Google App Engine X N Cannot Host or Access Resource on Platform
Yahoo Yahoo Messenger X N
Yahoo Yahoo Web Messenger No SSL Support N
GoDaddy (all) X N Webpage Does Not Respond
Adobe (commercial products) X Varies Webpage Does Not Respond
Geeknet, Inc. Sourceforge X ITAR Issue
McAfee MacAfee Antivirus X Y
Symantec/Norton (all) ? Y
AVG Technologies (all) X Y
Oracle MySQL X Not Where Free
Oracle NetBeans X N
Xacti Group inbox.com X N
cPanel, Inc. cPanel X Y
Logitech (all) X Varies

Sign the Petition

 

7,349 signatures

Tell Google: Stop playing Persian Gulf name games!

May 14, 2012
Larry Page
Chief Executive Officer
Google Inc.
1600 Amphitheatre Parkway
Mountain View, California 94043

Dear Mr. Page:

It has come to our attention that Google has begun omitting the title of the Persian Gulf from its Google Maps application. This is a disconcerting development given the undisputed historic and geographic precedent of the name Persian Gulf, and the more recent history of opening up the name to political, ethnic, and territorial disputes. However unintentionally, in adopting this practice, Google is participating in a dangerous effort to foment tensions and ethnic divisions in the Middle East by politicizing the region’s geographic nomenclature. Members of the Iranian-American community are overwhelmingly opposed to such efforts, particularly at a time when regional tensions already have been pushed to the brink and threaten to spill over into conflict. As the largest grassroots organization in the Iranian-American community, the National Iranian American Council (NIAC) calls on Google to not allow its products to become propaganda tools and to immediately reinstate the historically accurate, apolitical title of “Persian Gulf” in all of its informational products, including Google Maps.

Historically, the name “Persian Gulf” is undisputed. The Greek geographer and astronomer Ptolemy referencing in his writings the “Aquarius Persico.” The Romans referred to the "Mare Persicum." The Arabs historically call the body of water, "Bahr al-Farsia." The legal precedent of this nomenclature is also indisputable, with both the United Nations and the United States Board of Geographic Names confirming the sole legitimacy of the term “Persian Gulf.” Agreement on this matter has also been codified by the signatures of all six bordering Arab countries on United Nations directives declaring this body of water to be the Persian Gulf.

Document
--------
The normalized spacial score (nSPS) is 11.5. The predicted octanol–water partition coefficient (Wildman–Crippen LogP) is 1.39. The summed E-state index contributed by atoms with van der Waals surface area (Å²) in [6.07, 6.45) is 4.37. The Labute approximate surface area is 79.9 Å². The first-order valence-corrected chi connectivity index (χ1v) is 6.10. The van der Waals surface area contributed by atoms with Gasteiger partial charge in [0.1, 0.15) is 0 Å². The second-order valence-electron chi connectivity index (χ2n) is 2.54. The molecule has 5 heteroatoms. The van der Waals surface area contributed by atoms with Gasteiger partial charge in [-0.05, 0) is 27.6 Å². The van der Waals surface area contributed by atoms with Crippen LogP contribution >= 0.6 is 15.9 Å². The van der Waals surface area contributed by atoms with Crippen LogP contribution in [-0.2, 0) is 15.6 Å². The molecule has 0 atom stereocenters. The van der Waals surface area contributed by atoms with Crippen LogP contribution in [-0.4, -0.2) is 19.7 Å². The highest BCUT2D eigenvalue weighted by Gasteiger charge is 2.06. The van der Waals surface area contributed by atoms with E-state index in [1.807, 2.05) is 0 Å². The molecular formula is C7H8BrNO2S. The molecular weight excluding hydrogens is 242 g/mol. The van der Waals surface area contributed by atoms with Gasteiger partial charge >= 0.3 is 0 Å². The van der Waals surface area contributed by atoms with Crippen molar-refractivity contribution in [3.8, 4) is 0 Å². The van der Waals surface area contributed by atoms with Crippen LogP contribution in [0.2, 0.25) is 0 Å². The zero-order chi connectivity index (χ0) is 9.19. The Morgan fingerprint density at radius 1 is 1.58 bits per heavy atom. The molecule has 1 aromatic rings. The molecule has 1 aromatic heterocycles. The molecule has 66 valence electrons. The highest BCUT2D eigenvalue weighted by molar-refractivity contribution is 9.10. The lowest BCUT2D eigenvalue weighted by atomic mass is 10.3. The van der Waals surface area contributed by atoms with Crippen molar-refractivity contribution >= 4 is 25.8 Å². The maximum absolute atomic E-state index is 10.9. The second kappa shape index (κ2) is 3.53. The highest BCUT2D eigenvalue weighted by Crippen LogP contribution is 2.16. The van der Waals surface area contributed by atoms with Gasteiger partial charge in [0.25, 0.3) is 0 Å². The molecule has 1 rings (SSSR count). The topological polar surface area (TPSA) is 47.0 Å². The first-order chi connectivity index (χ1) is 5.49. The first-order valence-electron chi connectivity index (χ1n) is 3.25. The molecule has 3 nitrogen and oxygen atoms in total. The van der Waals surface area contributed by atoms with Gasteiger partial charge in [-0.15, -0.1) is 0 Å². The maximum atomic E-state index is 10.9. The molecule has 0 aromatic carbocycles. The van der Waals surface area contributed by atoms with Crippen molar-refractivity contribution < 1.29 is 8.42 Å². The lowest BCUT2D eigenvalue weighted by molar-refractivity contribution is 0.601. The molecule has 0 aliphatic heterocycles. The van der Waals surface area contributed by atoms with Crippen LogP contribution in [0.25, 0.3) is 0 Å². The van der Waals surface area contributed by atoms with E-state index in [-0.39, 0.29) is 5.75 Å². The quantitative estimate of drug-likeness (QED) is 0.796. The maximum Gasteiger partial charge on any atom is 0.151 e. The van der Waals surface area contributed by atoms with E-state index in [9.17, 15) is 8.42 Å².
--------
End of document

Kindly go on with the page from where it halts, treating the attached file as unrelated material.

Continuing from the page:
But in the past century, and particularly at times of escalating tensions, there have been efforts to exploit the name of the Persian Gulf as a political tool to foment ethnic division. From colonial interests to Arab interests to Iranian interests, the opening of debate regarding the name of the Persian Gulf has been a recent phenomenon that has been exploited for political gain by all sides. Google should not enable these politicized efforts.

In the 1930s, British adviser to Bahrain Sir Charles Belgrave proposed to rename the Persian Gulf, “Arabian Gulf,” a proposal that was rejected by the British Colonial and Foreign offices. Two decades later, the Anglo-Iranian Oil Company resurrected the term during its dispute with Mohammad Mossadegh, the Iranian Prime Minister whose battle with British oil interests would end in a U.S.-sponsored coup d'état that continues to haunt U.S.-Iran relations. In the 1960s, the title “Arabian Gulf” became central to propaganda efforts during the Pan-Arabism era aimed at exploiting ethnic divisions in the region to unite Arabs against non-Arabs, namely Iranians and Israelis. The term was later employed by Saddam Hussein to justify his aims at territorial expansion. Osama Bin Laden even adopted the phrase in an attempt to rally Arab populations by emphasizing ethnic rivalries in the Middle East.

We have serious concerns that Google is now playing into these efforts of geographic politicization. Unfortunately, this is not the first time Google has stirred controversy on this topic. In 2008, Google Earth began including the term “Arabian Gulf” in addition to Persian Gulf as the name for the body of water. NIAC and others called on you then to stop using this ethnically divisive propaganda term, but to no avail. Instead of following the example of organizations like the National Geographic Society, which in 2004 used term “Arabian Gulf” in its maps but recognized the error and corrected it, Google has apparently decided to allow its informational products to become politicized.

Google should rectify this situation and immediately include the proper name for the Persian Gulf in Google Maps and all of its informational products. The exclusion of the title of the Persian Gulf diminishes your applications as informational tools, and raises questions about the integrity and accuracy of information provided by Google.

We strongly urge you to stay true to Google’s mission – “to organize the world’s information and make it universally accessible and useful” – without distorting or politicizing that information. We look forward to an explanation from you regarding the recent removal of the Persian Gulf name from Google Maps and call on you to immediately correct this mistake.

Sincerely,